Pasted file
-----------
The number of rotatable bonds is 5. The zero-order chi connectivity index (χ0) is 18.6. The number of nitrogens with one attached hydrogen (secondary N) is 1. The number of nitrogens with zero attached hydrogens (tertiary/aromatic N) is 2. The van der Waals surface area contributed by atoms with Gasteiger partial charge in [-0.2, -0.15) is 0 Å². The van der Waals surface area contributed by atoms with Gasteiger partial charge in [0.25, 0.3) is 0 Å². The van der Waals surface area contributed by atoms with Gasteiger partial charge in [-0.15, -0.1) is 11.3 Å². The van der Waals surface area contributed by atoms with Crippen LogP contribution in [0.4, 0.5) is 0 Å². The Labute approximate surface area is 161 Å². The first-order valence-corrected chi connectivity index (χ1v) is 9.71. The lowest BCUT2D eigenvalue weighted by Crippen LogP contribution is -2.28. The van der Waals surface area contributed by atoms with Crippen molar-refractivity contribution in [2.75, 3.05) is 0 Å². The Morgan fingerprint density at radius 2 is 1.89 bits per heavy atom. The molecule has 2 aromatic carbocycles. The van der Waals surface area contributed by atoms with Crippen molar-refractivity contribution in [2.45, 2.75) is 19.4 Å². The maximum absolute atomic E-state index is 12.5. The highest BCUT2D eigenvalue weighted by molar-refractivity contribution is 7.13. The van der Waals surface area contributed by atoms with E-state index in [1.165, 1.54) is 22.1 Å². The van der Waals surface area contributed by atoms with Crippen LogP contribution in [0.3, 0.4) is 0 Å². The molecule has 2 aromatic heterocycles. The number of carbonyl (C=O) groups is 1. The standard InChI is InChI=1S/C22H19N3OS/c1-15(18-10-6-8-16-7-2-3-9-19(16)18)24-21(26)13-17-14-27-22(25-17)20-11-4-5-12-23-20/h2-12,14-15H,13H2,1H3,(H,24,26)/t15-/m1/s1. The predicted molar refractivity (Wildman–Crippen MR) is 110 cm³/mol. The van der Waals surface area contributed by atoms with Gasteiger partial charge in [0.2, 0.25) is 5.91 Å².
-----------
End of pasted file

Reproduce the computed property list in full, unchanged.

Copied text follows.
The number of rotatable bonds is 5. The zero-order chi connectivity index (χ0) is 18.6. The number of nitrogens with one attached hydrogen (secondary N) is 1. The number of nitrogens with zero attached hydrogens (tertiary/aromatic N) is 2. The van der Waals surface area contributed by atoms with Gasteiger partial charge in [-0.2, -0.15) is 0 Å². The van der Waals surface area contributed by atoms with Gasteiger partial charge in [0.25, 0.3) is 0 Å². The van der Waals surface area contributed by atoms with Gasteiger partial charge in [-0.15, -0.1) is 11.3 Å². The van der Waals surface area contributed by atoms with Crippen LogP contribution in [0.4, 0.5) is 0 Å². The Labute approximate surface area is 161 Å². The first-order valence-corrected chi connectivity index (χ1v) is 9.71. The lowest BCUT2D eigenvalue weighted by Crippen LogP contribution is -2.28. The van der Waals surface area contributed by atoms with Crippen molar-refractivity contribution in [2.75, 3.05) is 0 Å². The Morgan fingerprint density at radius 2 is 1.89 bits per heavy atom. The molecule has 2 aromatic carbocycles. The van der Waals surface area contributed by atoms with Crippen molar-refractivity contribution in [2.45, 2.75) is 19.4 Å². The maximum absolute atomic E-state index is 12.5. The highest BCUT2D eigenvalue weighted by molar-refractivity contribution is 7.13. The van der Waals surface area contributed by atoms with E-state index in [1.165, 1.54) is 22.1 Å². The van der Waals surface area contributed by atoms with Crippen LogP contribution in [0.3, 0.4) is 0 Å². The molecule has 2 aromatic heterocycles. The number of carbonyl (C=O) groups is 1. The standard InChI is InChI=1S/C22H19N3OS/c1-15(18-10-6-8-16-7-2-3-9-19(16)18)24-21(26)13-17-14-27-22(25-17)20-11-4-5-12-23-20/h2-12,14-15H,13H2,1H3,(H,24,26)/t15-/m1/s1. The predicted molar refractivity (Wildman–Crippen MR) is 110 cm³/mol. The van der Waals surface area contributed by atoms with Gasteiger partial charge in [0.2, 0.25) is 5.91 Å².